We reported last week on the youth-related figures in the 2014 spending agreement. The bill careened through both houses and onto the desk of a pen-in-hand President Obama for his signature.
But in the context of history, it might be a modest carve-out for adult prisoner services that stands out in this field from 2014.
Congress approved $67.5 million for programs authorized by the Second Chance Act, a piece of legislation that since 2008 has directed funds toward re-entry services for both adults and juveniles. As is often the case, appropriators carved a few programs into the total. Of the $67.5 million:
- $6 million goes to “smart probation”; no surprise, Congress has supported those for years.
- $2 million to Children of Incarcerated Parents Demonstration Grants; no surprise there either, there used to be a $50 million approp for mentoring children of prisoners in the Health and Human Services (HHS) budget.
- $7.5 million for “Pay for Success” discretionary programs.
Hold the telefono! We might have a precedent-setter.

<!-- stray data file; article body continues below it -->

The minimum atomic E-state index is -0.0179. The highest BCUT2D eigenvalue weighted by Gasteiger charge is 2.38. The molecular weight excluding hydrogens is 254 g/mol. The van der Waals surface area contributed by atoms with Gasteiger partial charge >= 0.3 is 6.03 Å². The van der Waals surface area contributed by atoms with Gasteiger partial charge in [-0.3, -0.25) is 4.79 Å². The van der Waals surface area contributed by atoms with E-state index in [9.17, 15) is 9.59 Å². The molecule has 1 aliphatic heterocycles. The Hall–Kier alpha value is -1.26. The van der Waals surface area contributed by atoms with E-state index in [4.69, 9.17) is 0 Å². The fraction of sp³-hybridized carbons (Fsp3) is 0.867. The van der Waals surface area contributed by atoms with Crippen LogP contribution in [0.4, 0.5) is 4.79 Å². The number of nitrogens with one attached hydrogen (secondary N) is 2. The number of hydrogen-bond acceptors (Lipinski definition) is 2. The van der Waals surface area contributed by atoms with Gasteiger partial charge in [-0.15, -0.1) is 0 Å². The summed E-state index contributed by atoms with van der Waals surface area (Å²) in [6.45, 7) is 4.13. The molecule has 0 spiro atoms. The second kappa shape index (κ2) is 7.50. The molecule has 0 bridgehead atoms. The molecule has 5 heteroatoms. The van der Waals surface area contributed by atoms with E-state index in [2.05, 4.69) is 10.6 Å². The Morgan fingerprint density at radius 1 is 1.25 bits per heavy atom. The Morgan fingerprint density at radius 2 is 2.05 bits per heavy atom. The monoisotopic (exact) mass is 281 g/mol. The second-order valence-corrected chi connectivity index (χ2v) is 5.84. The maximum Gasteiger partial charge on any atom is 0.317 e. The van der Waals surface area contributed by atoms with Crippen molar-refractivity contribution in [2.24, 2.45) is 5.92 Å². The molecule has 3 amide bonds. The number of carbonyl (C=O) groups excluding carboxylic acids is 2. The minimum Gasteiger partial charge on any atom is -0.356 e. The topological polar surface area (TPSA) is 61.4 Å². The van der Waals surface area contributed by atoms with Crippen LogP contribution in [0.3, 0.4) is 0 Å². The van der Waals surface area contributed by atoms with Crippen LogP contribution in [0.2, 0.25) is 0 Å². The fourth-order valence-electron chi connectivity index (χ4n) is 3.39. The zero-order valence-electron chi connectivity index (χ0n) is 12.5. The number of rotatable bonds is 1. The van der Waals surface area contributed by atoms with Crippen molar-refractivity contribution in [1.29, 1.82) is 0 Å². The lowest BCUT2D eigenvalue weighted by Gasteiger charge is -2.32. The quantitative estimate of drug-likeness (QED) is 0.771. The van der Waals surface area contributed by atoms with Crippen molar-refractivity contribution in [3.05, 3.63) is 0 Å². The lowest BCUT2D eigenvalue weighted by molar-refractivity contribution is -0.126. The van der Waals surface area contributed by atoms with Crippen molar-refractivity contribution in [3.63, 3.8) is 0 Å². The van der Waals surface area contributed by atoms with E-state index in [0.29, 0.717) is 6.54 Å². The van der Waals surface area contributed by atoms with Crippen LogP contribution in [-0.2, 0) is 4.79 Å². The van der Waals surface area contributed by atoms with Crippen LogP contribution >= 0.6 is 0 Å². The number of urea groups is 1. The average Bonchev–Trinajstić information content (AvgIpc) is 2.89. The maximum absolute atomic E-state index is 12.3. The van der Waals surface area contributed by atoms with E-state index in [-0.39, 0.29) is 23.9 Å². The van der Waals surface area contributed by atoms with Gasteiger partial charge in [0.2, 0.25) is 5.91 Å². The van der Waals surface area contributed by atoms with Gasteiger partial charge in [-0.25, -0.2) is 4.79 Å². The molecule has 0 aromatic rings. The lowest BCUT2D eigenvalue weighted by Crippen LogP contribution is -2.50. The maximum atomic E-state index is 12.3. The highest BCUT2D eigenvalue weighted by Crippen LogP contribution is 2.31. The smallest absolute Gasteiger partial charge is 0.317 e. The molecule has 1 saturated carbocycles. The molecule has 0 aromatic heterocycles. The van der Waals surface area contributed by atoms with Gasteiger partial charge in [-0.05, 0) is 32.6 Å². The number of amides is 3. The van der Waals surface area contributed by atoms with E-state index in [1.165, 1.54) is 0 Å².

As YSI has reported in the past, President Obama has embraced the concept of pay-for-success projects, also known as social impact bonds (SIB). For the uninitiated: SIBs involve private dollars fund a social venture, and the government pays back on said venture based on success.
A brief timeline on the executive branch’s support for the concept:
- In 2011, Obama proposed putting up to $100 million in federal funds behind such projects.
- Since 2012 HHS has encouraged applicants for certain programs to propose social impact bond plans, and in 2012 stressed it as a viable component for states interested in a IV-E waiver.
- In the most recent funding cycle, the Justice Department gave SIB proposals priority standing in a $600,000 solicitation for programs serving adults with co-occurring mental health and substance abuse disorders.
This would appear to be the first time that Congress has actually appropriated money for social impact bonds. The pot will be overseen by the Bureau of Justice Assistance, the same Justice division that prioritized SIBs in that 2013 solicitation.